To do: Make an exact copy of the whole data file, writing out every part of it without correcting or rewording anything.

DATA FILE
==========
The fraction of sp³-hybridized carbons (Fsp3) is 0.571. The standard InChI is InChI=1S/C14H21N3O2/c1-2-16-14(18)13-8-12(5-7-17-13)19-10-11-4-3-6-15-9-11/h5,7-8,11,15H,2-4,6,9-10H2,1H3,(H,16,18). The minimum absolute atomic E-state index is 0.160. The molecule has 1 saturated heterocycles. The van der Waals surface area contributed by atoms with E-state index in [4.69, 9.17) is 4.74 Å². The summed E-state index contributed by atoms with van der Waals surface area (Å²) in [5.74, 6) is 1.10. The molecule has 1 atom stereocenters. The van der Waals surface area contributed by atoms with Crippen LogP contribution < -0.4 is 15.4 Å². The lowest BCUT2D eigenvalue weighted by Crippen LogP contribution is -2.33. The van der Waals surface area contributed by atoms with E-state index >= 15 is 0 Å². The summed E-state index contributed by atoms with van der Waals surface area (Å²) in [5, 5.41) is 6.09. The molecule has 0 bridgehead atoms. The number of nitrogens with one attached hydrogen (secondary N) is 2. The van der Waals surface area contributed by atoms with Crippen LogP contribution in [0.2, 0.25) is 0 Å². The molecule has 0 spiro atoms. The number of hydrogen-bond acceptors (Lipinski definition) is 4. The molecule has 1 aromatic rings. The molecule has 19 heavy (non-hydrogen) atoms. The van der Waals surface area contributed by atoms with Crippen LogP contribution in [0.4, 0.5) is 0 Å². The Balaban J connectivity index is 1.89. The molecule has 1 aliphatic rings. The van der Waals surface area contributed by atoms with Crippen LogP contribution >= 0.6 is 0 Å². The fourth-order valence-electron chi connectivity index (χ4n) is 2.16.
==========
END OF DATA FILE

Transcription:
The fraction of sp³-hybridized carbons (Fsp3) is 0.571. The standard InChI is InChI=1S/C14H21N3O2/c1-2-16-14(18)13-8-12(5-7-17-13)19-10-11-4-3-6-15-9-11/h5,7-8,11,15H,2-4,6,9-10H2,1H3,(H,16,18). The minimum absolute atomic E-state index is 0.160. The molecule has 1 saturated heterocycles. The van der Waals surface area contributed by atoms with E-state index in [4.69, 9.17) is 4.74 Å². The summed E-state index contributed by atoms with van der Waals surface area (Å²) in [5.74, 6) is 1.10. The molecule has 1 atom stereocenters. The van der Waals surface area contributed by atoms with Crippen LogP contribution < -0.4 is 15.4 Å². The lowest BCUT2D eigenvalue weighted by Crippen LogP contribution is -2.33. The van der Waals surface area contributed by atoms with E-state index >= 15 is 0 Å². The summed E-state index contributed by atoms with van der Waals surface area (Å²) in [5, 5.41) is 6.09. The molecule has 0 bridgehead atoms. The number of nitrogens with one attached hydrogen (secondary N) is 2. The van der Waals surface area contributed by atoms with Crippen LogP contribution in [0.2, 0.25) is 0 Å². The molecule has 0 spiro atoms. The number of hydrogen-bond acceptors (Lipinski definition) is 4. The molecule has 1 aromatic rings. The molecule has 19 heavy (non-hydrogen) atoms. The van der Waals surface area contributed by atoms with Crippen LogP contribution in [0.4, 0.5) is 0 Å². The Balaban J connectivity index is 1.89. The molecule has 1 aliphatic rings. The van der Waals surface area contributed by atoms with Crippen LogP contribution >= 0.6 is 0 Å². The fourth-order valence-electron chi connectivity index (χ4n) is 2.16.